A lot of entrepreneurs want to become the next Google, Microsoft, or Apple. But few do. There is a key reason why. They copy what is popular, rather than being brave enough to innovate. As a business owner, if you copy the failures around you, you also will fail. What distinguishes successful companies from those who fail is their courage. Steve Jobs was willing to go to the Taiwanese manufacturer Foxconn to cheaply build the iPhone at a high discount. Gates was clever enough to buy the DOS operating system from Paterson, and then made billions off of slightly modifying it for small computers.
Seeing opportunities that others are refusing to see is what distinguishes the great investor from the mediocre. Pink slip loans often become a reality for those who dream too large. Being overly realistic is bad as well, because than you become a slave of a corporation who has already been successful.
Warren Buffett, the billionaire who made Berkshire Hathaway a gigantic holding company, identified the secret to his success. Avoiding what others love, and loving what others avoid. What are other companies around you eager to do? Copy the successful people, go in debt, stay in USA, easy, leadership, popular, high prices, safe market, internet, or enjoyable. All of these qualities will give you a boatload of competitors to deal with. Buffett’s financial rule would say you should be avoiding these things like poison. They are choking your revenue. Everyone is grabbing for these qualities, like a shrinking pizza at a football game. The key is to bake a new pizza. Love what other people are avoiding. What are the people around you avoiding? Ignoring the successful people, saving, go international, hard, serving, unpopular, low prices, risky market, real world, and painful. If you do these things regularly in your business model, you will find lots of opportunities that your competitors are missing. Why? Everyone is avoiding these things.
The big companies did not get to their success overnight. They implemented the unpopular variables before they became mega popular. Copying an established company is like a toddler attempting to race a professional athlete. The toddler would be much wiser to play with blocks and slowly build coordination.
Resist the temptation to avoid risk. Resist the temptation to only do risky things. The successful path is more risky than Average Joe’s life, but safer than Gambler’s life. Think through what you are doing. Hang out with people who annoy you. They probably hold the secret to fixing your blind spots.
Organizational psychology can help immensely as well. All too often, the founders of a company are terrible at finishing the job. They have a lot of excitement for their growth, but then the credit card bill comes due. Put your people where they are best suited. The loud slick salespeople should not be the executive, though they usually are. The best executive is realistic and has big ideas. Gentlemen like Steve Jobs, Bill Gates, and Warren Buffett are good examples. The worst executives are only realistic or only have big ideas.
Slick salespeople with big ideas belong in the advertising department. Do not let them flatter and manipulate their way to the top of your organization. If they remain at the head of the company, they will eventually mortgage you to the hilt, with loss of revenue. The realistic person should be the financial and personnel manager. This will keep your people from breaching ethical standards.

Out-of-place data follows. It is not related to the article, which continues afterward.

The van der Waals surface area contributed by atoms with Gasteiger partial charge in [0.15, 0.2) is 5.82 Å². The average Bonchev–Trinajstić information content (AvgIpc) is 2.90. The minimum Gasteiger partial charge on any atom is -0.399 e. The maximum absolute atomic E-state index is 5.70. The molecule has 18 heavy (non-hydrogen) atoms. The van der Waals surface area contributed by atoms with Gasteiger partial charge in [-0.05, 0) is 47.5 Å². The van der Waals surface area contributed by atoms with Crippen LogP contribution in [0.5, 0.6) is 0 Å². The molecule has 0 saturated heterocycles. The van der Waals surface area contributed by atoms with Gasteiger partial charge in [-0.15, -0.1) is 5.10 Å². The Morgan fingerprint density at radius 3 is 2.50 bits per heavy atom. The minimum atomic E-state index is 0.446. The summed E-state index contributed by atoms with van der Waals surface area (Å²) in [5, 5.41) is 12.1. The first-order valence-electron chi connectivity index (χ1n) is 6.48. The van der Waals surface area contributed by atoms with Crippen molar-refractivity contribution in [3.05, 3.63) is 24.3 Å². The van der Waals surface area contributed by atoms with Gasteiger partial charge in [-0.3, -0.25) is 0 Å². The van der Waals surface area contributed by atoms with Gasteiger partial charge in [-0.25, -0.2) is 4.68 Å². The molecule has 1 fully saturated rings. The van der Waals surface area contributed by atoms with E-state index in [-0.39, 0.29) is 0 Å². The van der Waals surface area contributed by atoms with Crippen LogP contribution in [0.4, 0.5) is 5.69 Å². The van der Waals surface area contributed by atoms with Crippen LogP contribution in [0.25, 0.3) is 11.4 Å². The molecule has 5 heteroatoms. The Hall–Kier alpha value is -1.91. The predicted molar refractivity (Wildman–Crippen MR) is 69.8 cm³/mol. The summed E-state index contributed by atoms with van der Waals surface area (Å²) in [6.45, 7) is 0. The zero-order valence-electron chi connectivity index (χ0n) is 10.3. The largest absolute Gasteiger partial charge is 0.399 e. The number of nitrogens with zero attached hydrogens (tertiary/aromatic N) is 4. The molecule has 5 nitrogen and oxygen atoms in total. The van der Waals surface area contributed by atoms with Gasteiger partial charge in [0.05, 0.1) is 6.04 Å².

The Myers-Briggs personality type system can help, particularly if you use a quality free assessment such as that pioneered by Dr. Dario Nardi of UCLA. When you know your people’s brain style, you can put them in the place of the organization where they will thrive. Practical skeptics should not be your leaders. They tend to overestimate their own abilities while refusing to risk failure. No company ever succeeded by refusing to fail.
Growth comes when you pursue pain. There is no way around it. Listening to the overly cautious or the exaggerated promises of failures is not going to help your model. Do not expand too rapidly. A steady increase over time is much better than a catastrophic collapse after being too optimistic.
People have a nasty tendency to overestimate their own abilities. This goes for you. Make a self-assessment about what you are good and bad at. Your strengths and weaknesses could make or break your organization. If you do not see your blind spots, you will hit a tree eventually.
Do what you do not like to do for a good portion of the day. This will discipline your business, and help you become well rounded. Consider using the Islamic method of financing, where your creditors are shareholders in your company. This takes the pressure off of you to perform, and gives you experienced people who can guide your growth. A creditor who is on the team is better than a creditor who invades your team due to late bills. Have frequent communication with everyone. Do not let the cynic win. Have people with high emotional intelligence handling relationships.
Whether your business succeeds or fails is going to depend on how much you are willing to suffer. There is a strong correlation between having a tough work ethic and success. Doggedly pursue your goals, and ignore the naysayers. A moderate approach that wins is better than an extreme approach that loses.